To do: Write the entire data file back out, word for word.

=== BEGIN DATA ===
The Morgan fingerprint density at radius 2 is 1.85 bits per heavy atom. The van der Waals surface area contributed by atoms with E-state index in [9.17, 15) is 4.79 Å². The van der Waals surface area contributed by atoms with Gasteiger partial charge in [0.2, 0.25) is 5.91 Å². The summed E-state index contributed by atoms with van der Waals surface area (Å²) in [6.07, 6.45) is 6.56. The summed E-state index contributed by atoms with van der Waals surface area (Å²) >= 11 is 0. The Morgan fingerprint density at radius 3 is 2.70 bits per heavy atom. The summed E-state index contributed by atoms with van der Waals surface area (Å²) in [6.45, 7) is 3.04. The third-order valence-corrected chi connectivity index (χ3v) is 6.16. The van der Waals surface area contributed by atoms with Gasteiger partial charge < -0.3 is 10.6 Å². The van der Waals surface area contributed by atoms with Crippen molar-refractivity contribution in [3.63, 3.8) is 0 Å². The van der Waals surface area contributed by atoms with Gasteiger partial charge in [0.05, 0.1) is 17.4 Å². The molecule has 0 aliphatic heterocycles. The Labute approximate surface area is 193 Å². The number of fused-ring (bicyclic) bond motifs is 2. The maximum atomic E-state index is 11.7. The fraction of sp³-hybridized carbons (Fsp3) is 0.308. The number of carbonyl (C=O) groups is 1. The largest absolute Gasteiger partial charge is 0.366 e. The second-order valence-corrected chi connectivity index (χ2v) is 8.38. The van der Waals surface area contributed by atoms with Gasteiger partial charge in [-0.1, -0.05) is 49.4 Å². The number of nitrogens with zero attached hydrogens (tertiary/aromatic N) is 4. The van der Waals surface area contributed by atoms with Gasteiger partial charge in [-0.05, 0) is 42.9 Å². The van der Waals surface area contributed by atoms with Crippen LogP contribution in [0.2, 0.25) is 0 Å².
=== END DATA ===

The Morgan fingerprint density at radius 2 is 1.85 bits per heavy atom. The van der Waals surface area contributed by atoms with E-state index in [9.17, 15) is 4.79 Å². The van der Waals surface area contributed by atoms with Gasteiger partial charge in [0.2, 0.25) is 5.91 Å². The summed E-state index contributed by atoms with van der Waals surface area (Å²) in [6.07, 6.45) is 6.56. The summed E-state index contributed by atoms with van der Waals surface area (Å²) >= 11 is 0. The Morgan fingerprint density at radius 3 is 2.70 bits per heavy atom. The summed E-state index contributed by atoms with van der Waals surface area (Å²) in [6.45, 7) is 3.04. The third-order valence-corrected chi connectivity index (χ3v) is 6.16. The van der Waals surface area contributed by atoms with Gasteiger partial charge < -0.3 is 10.6 Å². The van der Waals surface area contributed by atoms with Crippen molar-refractivity contribution in [3.63, 3.8) is 0 Å². The van der Waals surface area contributed by atoms with Gasteiger partial charge in [0.05, 0.1) is 17.4 Å². The molecule has 0 aliphatic heterocycles. The Labute approximate surface area is 193 Å². The number of fused-ring (bicyclic) bond motifs is 2. The maximum atomic E-state index is 11.7. The fraction of sp³-hybridized carbons (Fsp3) is 0.308. The number of carbonyl (C=O) groups is 1. The largest absolute Gasteiger partial charge is 0.366 e. The second-order valence-corrected chi connectivity index (χ2v) is 8.38. The van der Waals surface area contributed by atoms with Gasteiger partial charge in [-0.1, -0.05) is 49.4 Å². The number of nitrogens with zero attached hydrogens (tertiary/aromatic N) is 4. The van der Waals surface area contributed by atoms with Gasteiger partial charge in [-0.05, 0) is 42.9 Å². The van der Waals surface area contributed by atoms with Crippen LogP contribution in [0.2, 0.25) is 0 Å².